Modelling hydrological processes and identifying soil erosion sources in a tropical catchment of the Great Barrier Reef using SWAT

Rafiei, Vahid and Ghahramani, Afshin ORCID: https://orcid.org/0000-0002-9648-4606 and An-Vo, Duc-Anh ORCID: https://orcid.org/0000-0001-7528-7139 and Mushtaq, Shahbaz (2020) Modelling hydrological processes and identifying soil erosion sources in a tropical catchment of the Great Barrier Reef using SWAT. Water, 12 (8). pp. 2179-2206.

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Abstract

Study region: North Johnstone catchment, located in the north east of Australia. The catchment has wet tropical climate conditions and is one of the major sediment contributors to the Great Barrier Reef. Study focus: The purpose of this paper was to identify soil erosion hotspots through simulating hydrological processes, soil erosion and sediment transport using the Soil and Water Assessment Tool (SWAT). In particular, we focused on predictive uncertainty in the model evaluations and presentations—a major knowledge gap for hydrology and soil erosion modelling in the context of Great Barrier Reef catchments. We carried out calibration and validation along with uncertainty analysis for streamflow and sediment at catchment and sub-catchment scales and investigated details of water balance components, the impact of slope steepness and spatio-temporal variations on soil erosion. The model performance in simulating actual evapotranspiration was compared with those of the Australian Landscape Water Balance (AWRA-L) model to increase our confidence in simulating water balance components. New hydrological insights for the region: The spatial locations of soil erosion hotspots were identified and their responses to different climatic conditions were quantified. Furthermore, a set of land use scenarios were designed to evaluate the effect of reforestation on sediment transport. We anticipate that protecting high steep slopes areas, which cover a relatively small proportion of the catchment (4–9%), can annually reduce 15–26% sediment loads to the Great Barrier Reef.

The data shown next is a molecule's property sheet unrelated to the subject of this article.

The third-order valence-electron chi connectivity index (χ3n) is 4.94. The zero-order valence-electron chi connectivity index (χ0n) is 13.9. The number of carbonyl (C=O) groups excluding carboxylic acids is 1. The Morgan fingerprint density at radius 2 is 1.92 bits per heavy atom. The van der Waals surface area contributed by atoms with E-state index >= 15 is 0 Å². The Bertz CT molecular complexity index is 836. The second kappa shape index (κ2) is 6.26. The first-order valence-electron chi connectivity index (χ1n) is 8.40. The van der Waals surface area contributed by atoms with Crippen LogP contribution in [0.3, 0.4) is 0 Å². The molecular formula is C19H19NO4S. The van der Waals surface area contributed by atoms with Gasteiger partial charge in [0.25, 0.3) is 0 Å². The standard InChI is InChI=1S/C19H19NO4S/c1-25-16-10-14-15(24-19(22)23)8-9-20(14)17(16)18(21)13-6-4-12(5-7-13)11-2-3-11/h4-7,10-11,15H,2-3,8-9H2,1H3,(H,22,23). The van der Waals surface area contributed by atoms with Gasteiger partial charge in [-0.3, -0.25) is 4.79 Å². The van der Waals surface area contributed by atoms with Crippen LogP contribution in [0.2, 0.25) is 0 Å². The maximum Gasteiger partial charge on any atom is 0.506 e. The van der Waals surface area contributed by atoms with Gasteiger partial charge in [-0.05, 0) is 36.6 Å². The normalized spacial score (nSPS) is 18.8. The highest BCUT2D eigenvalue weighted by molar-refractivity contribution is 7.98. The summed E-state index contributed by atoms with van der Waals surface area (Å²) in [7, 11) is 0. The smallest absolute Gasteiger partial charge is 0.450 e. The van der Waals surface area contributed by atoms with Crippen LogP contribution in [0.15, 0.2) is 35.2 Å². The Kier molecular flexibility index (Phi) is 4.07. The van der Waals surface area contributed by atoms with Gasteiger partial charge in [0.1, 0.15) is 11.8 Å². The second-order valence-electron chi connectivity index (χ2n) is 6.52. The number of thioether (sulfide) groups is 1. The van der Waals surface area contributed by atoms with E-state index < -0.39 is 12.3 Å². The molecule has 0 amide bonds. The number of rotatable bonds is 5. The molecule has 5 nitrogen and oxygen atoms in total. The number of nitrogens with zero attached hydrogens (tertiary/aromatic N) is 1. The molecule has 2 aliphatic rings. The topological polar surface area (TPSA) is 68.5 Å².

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Item Type: Article (Commonwealth Reporting Category C)
Refereed: Yes
Item Status: Live Archive
Faculty/School / Institute/Centre: Current - Institute for Life Sciences and the Environment - Centre for Applied Climate Sciences (1 Aug 2018 -)
Faculty/School / Institute/Centre: Current - Institute for Life Sciences and the Environment - Centre for Applied Climate Sciences (1 Aug 2018 -)
Date Deposited: 21 Aug 2020 00:26
Last Modified: 31 Aug 2020 04:31
Uncontrolled Keywords: catchment modelling; uncertainty analysis; water balance; sediment; actual evapotranspiration
Fields of Research (2008): 04 Earth Sciences > 0406 Physical Geography and Environmental Geoscience > 040608 Surfacewater Hydrology
04 Earth Sciences > 0403 Geology > 040301 Basin Analysis
04 Earth Sciences > 0403 Geology > 040310 Sedimentology
Socio-Economic Objectives (2008): D Environment > 96 Environment > 9609 Land and Water Management > 960999 Land and Water Management of Environments not elsewhere classified
Identification Number or DOI: https://doi.org/10.3390/w12082179
URI: http://eprints.usq.edu.au/id/eprint/39247

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